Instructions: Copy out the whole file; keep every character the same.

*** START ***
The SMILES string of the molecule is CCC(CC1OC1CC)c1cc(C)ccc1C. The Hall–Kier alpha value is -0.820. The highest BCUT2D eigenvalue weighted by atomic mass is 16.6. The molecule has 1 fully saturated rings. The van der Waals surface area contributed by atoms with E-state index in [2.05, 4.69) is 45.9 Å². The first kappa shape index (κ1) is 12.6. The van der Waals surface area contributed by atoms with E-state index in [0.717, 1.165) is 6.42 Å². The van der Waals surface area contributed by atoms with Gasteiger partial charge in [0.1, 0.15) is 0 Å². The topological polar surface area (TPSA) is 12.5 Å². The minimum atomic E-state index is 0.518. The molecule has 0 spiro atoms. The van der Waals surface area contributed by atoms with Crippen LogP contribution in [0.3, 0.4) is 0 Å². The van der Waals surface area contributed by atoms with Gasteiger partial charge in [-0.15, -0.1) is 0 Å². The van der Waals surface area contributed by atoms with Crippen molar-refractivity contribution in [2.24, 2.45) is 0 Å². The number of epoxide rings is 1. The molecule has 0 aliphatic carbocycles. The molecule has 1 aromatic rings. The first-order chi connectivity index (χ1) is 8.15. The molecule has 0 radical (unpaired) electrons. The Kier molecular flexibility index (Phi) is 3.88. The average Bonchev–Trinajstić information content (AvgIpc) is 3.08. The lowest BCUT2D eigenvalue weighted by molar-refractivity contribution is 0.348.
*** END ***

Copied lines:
The SMILES string of the molecule is CCC(CC1OC1CC)c1cc(C)ccc1C. The Hall–Kier alpha value is -0.820. The highest BCUT2D eigenvalue weighted by atomic mass is 16.6. The molecule has 1 fully saturated rings. The van der Waals surface area contributed by atoms with E-state index in [2.05, 4.69) is 45.9 Å². The first kappa shape index (κ1) is 12.6. The van der Waals surface area contributed by atoms with E-state index in [0.717, 1.165) is 6.42 Å². The van der Waals surface area contributed by atoms with Gasteiger partial charge in [0.1, 0.15) is 0 Å². The topological polar surface area (TPSA) is 12.5 Å². The minimum atomic E-state index is 0.518. The molecule has 0 spiro atoms. The van der Waals surface area contributed by atoms with Crippen LogP contribution in [0.3, 0.4) is 0 Å². The van der Waals surface area contributed by atoms with Gasteiger partial charge in [-0.15, -0.1) is 0 Å². The van der Waals surface area contributed by atoms with Crippen molar-refractivity contribution in [2.24, 2.45) is 0 Å². The number of epoxide rings is 1. The molecule has 0 aliphatic carbocycles. The molecule has 1 aromatic rings. The first-order chi connectivity index (χ1) is 8.15. The molecule has 0 radical (unpaired) electrons. The Kier molecular flexibility index (Phi) is 3.88. The average Bonchev–Trinajstić information content (AvgIpc) is 3.08. The lowest BCUT2D eigenvalue weighted by molar-refractivity contribution is 0.348.